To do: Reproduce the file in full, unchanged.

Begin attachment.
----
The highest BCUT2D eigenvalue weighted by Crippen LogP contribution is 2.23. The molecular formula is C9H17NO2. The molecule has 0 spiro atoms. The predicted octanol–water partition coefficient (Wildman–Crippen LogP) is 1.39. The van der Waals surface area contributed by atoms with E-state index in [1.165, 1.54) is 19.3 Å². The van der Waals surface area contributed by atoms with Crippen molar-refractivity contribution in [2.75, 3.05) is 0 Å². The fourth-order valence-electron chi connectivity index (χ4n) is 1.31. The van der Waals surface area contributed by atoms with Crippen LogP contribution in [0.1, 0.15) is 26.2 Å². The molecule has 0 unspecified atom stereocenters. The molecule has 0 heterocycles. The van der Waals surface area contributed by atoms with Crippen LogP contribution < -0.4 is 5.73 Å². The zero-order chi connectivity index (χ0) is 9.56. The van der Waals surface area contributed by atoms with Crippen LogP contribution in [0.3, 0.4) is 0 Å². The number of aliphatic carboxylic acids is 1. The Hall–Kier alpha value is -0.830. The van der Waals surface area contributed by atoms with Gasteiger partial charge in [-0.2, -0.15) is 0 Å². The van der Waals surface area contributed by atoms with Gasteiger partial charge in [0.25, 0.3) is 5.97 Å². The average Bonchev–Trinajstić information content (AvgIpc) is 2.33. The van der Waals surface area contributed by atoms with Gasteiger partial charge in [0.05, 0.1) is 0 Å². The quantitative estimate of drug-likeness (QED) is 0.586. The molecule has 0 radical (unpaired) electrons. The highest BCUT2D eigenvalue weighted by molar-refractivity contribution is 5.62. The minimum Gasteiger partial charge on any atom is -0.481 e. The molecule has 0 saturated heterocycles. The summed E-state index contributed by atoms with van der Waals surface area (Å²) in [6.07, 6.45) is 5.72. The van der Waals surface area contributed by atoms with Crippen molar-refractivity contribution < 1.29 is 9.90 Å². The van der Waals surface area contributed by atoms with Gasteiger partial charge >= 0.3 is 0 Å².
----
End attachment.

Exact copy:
The highest BCUT2D eigenvalue weighted by Crippen LogP contribution is 2.23. The molecular formula is C9H17NO2. The molecule has 0 spiro atoms. The predicted octanol–water partition coefficient (Wildman–Crippen LogP) is 1.39. The van der Waals surface area contributed by atoms with E-state index in [1.165, 1.54) is 19.3 Å². The van der Waals surface area contributed by atoms with Crippen molar-refractivity contribution in [2.75, 3.05) is 0 Å². The fourth-order valence-electron chi connectivity index (χ4n) is 1.31. The van der Waals surface area contributed by atoms with Crippen LogP contribution in [0.1, 0.15) is 26.2 Å². The molecule has 0 unspecified atom stereocenters. The molecule has 0 heterocycles. The van der Waals surface area contributed by atoms with Crippen LogP contribution < -0.4 is 5.73 Å². The zero-order chi connectivity index (χ0) is 9.56. The van der Waals surface area contributed by atoms with Crippen LogP contribution in [0.3, 0.4) is 0 Å². The number of aliphatic carboxylic acids is 1. The Hall–Kier alpha value is -0.830. The van der Waals surface area contributed by atoms with Gasteiger partial charge in [-0.2, -0.15) is 0 Å². The van der Waals surface area contributed by atoms with Gasteiger partial charge in [0.25, 0.3) is 5.97 Å². The average Bonchev–Trinajstić information content (AvgIpc) is 2.33. The van der Waals surface area contributed by atoms with Gasteiger partial charge in [0.05, 0.1) is 0 Å². The quantitative estimate of drug-likeness (QED) is 0.586. The molecule has 0 radical (unpaired) electrons. The highest BCUT2D eigenvalue weighted by molar-refractivity contribution is 5.62. The minimum Gasteiger partial charge on any atom is -0.481 e. The molecule has 0 saturated heterocycles. The summed E-state index contributed by atoms with van der Waals surface area (Å²) in [6.07, 6.45) is 5.72. The van der Waals surface area contributed by atoms with Crippen molar-refractivity contribution < 1.29 is 9.90 Å². The van der Waals surface area contributed by atoms with Gasteiger partial charge >= 0.3 is 0 Å².